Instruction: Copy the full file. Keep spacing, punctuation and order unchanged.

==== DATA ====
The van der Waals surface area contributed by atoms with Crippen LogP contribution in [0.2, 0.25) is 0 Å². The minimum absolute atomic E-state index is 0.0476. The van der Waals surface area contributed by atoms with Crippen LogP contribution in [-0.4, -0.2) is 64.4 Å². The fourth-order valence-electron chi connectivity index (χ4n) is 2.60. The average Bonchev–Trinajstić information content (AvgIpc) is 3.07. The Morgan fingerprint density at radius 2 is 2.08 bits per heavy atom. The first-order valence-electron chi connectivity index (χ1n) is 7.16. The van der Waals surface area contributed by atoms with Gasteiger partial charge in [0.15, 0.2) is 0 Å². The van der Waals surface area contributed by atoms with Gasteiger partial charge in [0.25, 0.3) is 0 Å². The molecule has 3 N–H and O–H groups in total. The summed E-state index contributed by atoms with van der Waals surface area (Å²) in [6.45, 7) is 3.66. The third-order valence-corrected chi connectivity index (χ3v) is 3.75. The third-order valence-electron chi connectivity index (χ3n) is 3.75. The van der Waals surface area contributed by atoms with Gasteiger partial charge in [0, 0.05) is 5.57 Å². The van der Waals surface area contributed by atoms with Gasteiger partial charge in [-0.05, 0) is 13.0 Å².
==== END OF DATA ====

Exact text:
The van der Waals surface area contributed by atoms with Crippen LogP contribution in [0.2, 0.25) is 0 Å². The minimum absolute atomic E-state index is 0.0476. The van der Waals surface area contributed by atoms with Crippen LogP contribution in [-0.4, -0.2) is 64.4 Å². The fourth-order valence-electron chi connectivity index (χ4n) is 2.60. The average Bonchev–Trinajstić information content (AvgIpc) is 3.07. The Morgan fingerprint density at radius 2 is 2.08 bits per heavy atom. The first-order valence-electron chi connectivity index (χ1n) is 7.16. The van der Waals surface area contributed by atoms with Gasteiger partial charge in [0.15, 0.2) is 0 Å². The van der Waals surface area contributed by atoms with Gasteiger partial charge in [0.25, 0.3) is 0 Å². The molecule has 3 N–H and O–H groups in total. The summed E-state index contributed by atoms with van der Waals surface area (Å²) in [6.45, 7) is 3.66. The third-order valence-corrected chi connectivity index (χ3v) is 3.75. The third-order valence-electron chi connectivity index (χ3n) is 3.75. The van der Waals surface area contributed by atoms with Gasteiger partial charge in [0, 0.05) is 5.57 Å². The van der Waals surface area contributed by atoms with Gasteiger partial charge in [-0.05, 0) is 13.0 Å².